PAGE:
Canadian employers lose $77.9 million annually due to the direct and indirect impacts of domestic violence. And the costs to individuals, families and society go even further But we know very little about the scope and impacts of this problem in Canada.
So the Canadian Labour Congress partnered with researchers at the University of Western Ontario to conduct the first Canadian survey on domestic violence in the workplace.
The key findings from the survey, Can Work Be Safe, When Home Isn’t?, include:
- Consistent with national population-based surveys, over a third of respondents reported personal experience with domestic violence at some point in their life. The percentage was higher for women, gender diverse and Aboriginal people; those with disabilities and those reporting a sexual orientation other than heterosexual.
- Among those who had experienced domestic violence, over a third reported that the violence affected their ability to get to work.
- Over 1/2 of those who had experienced domestic violence reported that it continued at the workplace in some way, such as harassing phone calls from the abuser and stalking.
- Of those who had experienced domestic violence, the vast majority reported that it affected their work performance in some way, such as, due to being distracted, tired or unwell.
- Over a third of those who had experienced domestic violence discussed the violence with somebody at work, primarily to co-workers and supervisors/managers.
- The vast majority of respondents, whether or not they had personally experienced domestic violence, believed that it impacts the work lives of those experiencing abuse “quite a bit” or “a whole lot.” And yet, most respondents also thought that employers and union officials aren’t aware when domestic violence is affecting workers.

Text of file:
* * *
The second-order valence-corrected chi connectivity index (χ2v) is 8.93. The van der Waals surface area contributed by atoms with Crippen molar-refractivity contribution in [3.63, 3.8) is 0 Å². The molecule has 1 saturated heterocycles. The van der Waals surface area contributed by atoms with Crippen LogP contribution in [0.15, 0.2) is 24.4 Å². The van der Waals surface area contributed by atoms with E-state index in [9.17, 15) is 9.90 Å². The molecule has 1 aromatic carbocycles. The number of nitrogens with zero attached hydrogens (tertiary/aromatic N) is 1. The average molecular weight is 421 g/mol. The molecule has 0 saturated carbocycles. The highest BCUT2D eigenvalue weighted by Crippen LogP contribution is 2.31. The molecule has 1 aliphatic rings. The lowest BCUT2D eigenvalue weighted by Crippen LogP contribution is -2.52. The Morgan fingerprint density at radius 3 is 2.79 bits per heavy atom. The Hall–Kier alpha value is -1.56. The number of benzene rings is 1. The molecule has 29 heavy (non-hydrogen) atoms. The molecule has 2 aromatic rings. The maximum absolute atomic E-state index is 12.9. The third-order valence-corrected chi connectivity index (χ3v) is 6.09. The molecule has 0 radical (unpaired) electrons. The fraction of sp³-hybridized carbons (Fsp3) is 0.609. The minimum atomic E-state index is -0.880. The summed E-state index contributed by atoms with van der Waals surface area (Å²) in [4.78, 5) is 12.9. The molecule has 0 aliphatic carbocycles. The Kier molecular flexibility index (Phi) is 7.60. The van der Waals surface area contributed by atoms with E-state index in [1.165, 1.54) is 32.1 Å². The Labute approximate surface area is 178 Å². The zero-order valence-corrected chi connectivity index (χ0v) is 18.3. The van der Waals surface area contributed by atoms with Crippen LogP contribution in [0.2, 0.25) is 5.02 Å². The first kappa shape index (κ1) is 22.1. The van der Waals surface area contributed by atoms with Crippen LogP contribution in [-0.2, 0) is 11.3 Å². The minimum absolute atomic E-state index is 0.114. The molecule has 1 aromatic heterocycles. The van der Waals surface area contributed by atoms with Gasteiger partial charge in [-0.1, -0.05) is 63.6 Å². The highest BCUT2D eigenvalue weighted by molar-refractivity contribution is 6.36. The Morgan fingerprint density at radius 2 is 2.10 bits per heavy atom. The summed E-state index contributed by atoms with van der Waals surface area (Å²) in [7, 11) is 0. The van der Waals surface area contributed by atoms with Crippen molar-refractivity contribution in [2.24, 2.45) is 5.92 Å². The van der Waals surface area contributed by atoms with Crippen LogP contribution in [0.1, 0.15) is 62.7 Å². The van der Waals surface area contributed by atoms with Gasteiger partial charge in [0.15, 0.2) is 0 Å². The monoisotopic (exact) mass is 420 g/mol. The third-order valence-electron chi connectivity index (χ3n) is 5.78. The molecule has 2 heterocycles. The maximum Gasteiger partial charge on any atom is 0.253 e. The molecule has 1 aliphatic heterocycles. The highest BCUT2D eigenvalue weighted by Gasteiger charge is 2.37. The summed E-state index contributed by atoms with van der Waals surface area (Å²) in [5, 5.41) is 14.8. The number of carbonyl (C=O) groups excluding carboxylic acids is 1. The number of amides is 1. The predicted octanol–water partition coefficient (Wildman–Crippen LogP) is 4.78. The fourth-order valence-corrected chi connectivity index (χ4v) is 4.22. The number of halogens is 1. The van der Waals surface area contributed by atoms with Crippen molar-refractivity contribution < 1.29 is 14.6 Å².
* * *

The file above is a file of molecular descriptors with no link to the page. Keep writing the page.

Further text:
- Most respondents believed that workplace supports such as paid leave and safety policies for domestic violence can reduce its impact on the work lives of workers.
The OHS laws and OHS regulators in several Canadian jurisdictions recognize that violence against women, particularly domestic violence, as a workplace health and safety issue.
For example, Ontario changed its OHS laws to add a domestic violence provision to its workplace violence and harassment requirements. And BC and Manitoba have released resources and toolkits for employers on domestic violence in the workplace.
The OHS Insider has various resources you can use to address domestic violence in your workplace, including:
- Five strategies for addressing domestic violence in the workplace
- A model domestic violence policy and model family violence policy
- A recorded webinar on domestic violence: rights, responsibilities and response
- A video and a safety talk on talking to an employee who may be experiencing domestic violence.